Welcome back to our Culture Hacker series of Blogs. Today, I want to talk about coaching, and more specifically, feedback. For the health of your company culture and development of your people, a critical company behavior must be to provide feedback to your staff on a regular basis. Feedback, by definition, is a process by which information is given to a person about the outcome of an action, process, or activity.

In your organization, there are two types of feedback you should care about—informal and formal. Informal feedback is the everyday casual conversation regarding the work being done. Formal feedback is a more organized and documented communication, most typically seen in annual reviews, recognition programs, or disciplinary processes. What is most critical for managers and organizations to understand is that the reason our formal feedback mechanisms often lack credibility and substance is because there is no informal feedback happening.

We will discuss the formal feedback mechanisms in upcoming blogs, but for now, let’s consider how to give effective informal feedback. For informal feedback to positively affect the performance and mindset of your people, it must have the following elements.


For feedback to be timely, it must happen right after the activity or behavior occurred. This also means it happens in the operation or business. Novelist John Le Carre once wrote, “A desk is a dangerous place from which to view the world.” To avoid this narrow perspective, get out of your offices and into the operation so you can see your people at work, thereby allowing you to give feedback in the moment.


It is critical to ensure feedback is fair and considerate of the circumstances in which the behavior occurs. Managers need to stop telling people how to get better when they can’t provide enough staffing, training, tools, or information for staff to perform at their best.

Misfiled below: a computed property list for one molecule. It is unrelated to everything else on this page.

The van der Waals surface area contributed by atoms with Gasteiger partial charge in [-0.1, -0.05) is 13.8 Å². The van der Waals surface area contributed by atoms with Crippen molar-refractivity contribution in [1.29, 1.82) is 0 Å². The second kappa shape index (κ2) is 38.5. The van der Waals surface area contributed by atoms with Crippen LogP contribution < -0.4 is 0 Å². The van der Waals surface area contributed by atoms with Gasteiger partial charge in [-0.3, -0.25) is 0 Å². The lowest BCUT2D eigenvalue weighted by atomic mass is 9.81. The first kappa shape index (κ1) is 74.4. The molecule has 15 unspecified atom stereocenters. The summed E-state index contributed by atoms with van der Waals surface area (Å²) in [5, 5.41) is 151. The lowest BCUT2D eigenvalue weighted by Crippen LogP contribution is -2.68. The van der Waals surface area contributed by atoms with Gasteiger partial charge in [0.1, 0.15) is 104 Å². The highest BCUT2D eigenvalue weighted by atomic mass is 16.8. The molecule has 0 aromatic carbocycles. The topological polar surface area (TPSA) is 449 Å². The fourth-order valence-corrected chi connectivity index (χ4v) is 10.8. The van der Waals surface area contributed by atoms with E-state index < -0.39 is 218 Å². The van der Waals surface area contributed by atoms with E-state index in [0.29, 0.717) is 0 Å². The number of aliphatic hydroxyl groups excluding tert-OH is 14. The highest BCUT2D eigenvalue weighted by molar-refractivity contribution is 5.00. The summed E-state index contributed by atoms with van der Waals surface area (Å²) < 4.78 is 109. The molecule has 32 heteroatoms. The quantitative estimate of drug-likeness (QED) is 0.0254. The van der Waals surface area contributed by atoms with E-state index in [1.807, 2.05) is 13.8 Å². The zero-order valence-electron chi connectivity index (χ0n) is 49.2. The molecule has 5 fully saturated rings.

Feedback must also be consistent, meaning informal feedback happens all the time, not just when you feel like it. As we’re seeing the portion of young Millennial workers nearing 50% of the workforce, it’s critical to understand that their engagement largely depends on the feedback they’re receiving. Millennials want to be seen and heard and want to know that their contributions are not going unnoticed. According to a recent study, 42% of Millennials want feedback every week. It doesn’t take moving mountains to make it happen – and if it’s a need for nearly half of your staff, it had better become your priority in providing feedback consistently.


Ensure the feedback you give is balanced. Don’t just give feedback for improvement. We need to be active in telling our staff when they do something right. A recent Gallup survey found that 67% of staff who received praise and positive feedback were fully engaged in their work, as opposed to only 31% of staff whose managers only focused on the negative. That is a huge deal.


Finally, when giving feedback, do not deliver a lecture. Too many managers are blocked out mentally by their staff because all they do is lecture their people. The purpose of feedback is to stimulate the brain and improvements in performance so managers need to stop lecturing and start asking more questions, putting the responsibility for assessing their performance with the employee. In a Culture Hacker podcast episode, author and CEO of Box of Crayons, Michael Bungay Stanier, stated that “The quality of the questions is key to an important coaching session. The best coaching question in the world is ‘and what else?’ This helps the leader stay curious longer and move to action and advice slower.” Some of my other favorite questions include:

  1. Did you realize you did this?
  2. How do you think you impacted your customer?
  3. What could you do better?

Remember when giving informal feedback to always explain the reason for the feedback and to thank your staff at the end. The conversation might sound something like this:

“John, we have been talking a lot about delivering great service. I was just listening to your interaction with that customer and your tone and facial expressions were not friendly. Did you realize this? What sort of impact do you think you had on that customer? What could you do better in the future? Thank you for making this a priority.”

By establishing effective informal feedback in your business, you not only positively impact the performance and attitude of your staff in the moment, but you also establish a great foundation for a more meaningful formal feedback system.

Thanks for reading. Don’t forget to check out my book, Culture Hacker, available now.